Patients suffering from chronic obstructive pulmonary disease (COPD) are stuck in a vicious circle: their disease leads to shortness of breath, even with limited effort, causing patients to reduce their physical activity and become inactive, which then worsens their physical fitness, resulting in worse shortness of breath and lower quality of life. In the last 20 years, pulmonary rehabilitation (PR) has become a key part of the treatment programs available to patients suffering from COPD.
PR programs are built upon 3 main parts: exercise training, education in disease self-management, and psychological support. These programs are effective in improving patients' exercise tolerance short-term, but the benefits are often lost during the months after the PR program ends, especially after an acute crisis of COPD symptoms. The behavioral changes that benefit health in the long term, such as exercising on a regular basis can be very difficult to maintain, especially for patients who are used to an inactive lifestyle and who find it difficult to tolerate shortness of breath. What is not yet clear is the impact that psychological disorders may have on staying physically active after a PR program. This research program will first evaluate how anxiety and depression can affect the long-term maintenance of functional benefits gained from rehabilitation programs. A second study will evaluate how anxiety and depression can affect another health behavior, the adherence to medication.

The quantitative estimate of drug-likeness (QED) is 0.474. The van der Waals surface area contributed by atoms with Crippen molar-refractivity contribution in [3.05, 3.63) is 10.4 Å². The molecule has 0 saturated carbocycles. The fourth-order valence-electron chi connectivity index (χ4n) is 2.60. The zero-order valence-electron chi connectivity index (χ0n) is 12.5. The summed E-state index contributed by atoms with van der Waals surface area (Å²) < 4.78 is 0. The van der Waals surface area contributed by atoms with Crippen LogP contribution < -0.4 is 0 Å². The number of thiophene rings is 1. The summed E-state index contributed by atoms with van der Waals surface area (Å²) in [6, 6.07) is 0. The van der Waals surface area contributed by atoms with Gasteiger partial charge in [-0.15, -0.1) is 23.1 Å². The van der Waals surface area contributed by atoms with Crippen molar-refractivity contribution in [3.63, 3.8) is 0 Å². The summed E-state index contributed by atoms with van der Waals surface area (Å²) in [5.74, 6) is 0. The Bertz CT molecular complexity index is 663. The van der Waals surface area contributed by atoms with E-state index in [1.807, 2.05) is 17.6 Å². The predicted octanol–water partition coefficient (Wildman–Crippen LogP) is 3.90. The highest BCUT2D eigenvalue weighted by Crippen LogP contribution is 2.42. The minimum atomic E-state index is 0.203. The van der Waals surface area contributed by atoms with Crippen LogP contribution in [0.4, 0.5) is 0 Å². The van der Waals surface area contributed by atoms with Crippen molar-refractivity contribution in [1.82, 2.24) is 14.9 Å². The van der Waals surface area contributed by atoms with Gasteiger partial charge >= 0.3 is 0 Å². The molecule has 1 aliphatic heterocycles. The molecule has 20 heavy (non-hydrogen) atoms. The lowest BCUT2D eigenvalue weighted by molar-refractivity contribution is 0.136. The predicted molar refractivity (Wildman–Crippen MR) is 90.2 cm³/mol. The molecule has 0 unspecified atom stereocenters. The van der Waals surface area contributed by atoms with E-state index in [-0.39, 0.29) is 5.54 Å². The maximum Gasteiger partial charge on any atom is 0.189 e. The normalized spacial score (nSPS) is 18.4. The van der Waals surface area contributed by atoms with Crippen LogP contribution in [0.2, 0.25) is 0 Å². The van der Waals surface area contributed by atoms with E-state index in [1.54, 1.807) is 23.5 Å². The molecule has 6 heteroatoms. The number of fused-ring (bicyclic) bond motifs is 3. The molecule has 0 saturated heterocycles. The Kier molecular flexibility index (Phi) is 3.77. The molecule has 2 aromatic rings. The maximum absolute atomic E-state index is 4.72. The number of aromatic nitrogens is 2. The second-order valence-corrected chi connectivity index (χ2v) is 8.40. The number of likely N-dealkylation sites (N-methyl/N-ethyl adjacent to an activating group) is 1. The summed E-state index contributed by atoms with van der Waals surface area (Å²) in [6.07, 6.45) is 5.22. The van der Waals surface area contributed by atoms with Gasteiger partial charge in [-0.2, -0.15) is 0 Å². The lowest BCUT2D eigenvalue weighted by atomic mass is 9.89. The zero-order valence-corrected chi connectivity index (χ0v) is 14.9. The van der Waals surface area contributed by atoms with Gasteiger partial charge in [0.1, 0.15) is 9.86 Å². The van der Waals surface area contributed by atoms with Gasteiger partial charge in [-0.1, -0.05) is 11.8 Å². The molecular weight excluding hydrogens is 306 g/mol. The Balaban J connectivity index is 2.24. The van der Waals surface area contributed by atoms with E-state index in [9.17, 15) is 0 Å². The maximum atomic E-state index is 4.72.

Finally, the findings will guide us in developing and testing a new community-based follow-up intervention targeting the psychological health of COPD patients so they can better maintain an active healthy lifestyle and enjoy a better quality of life.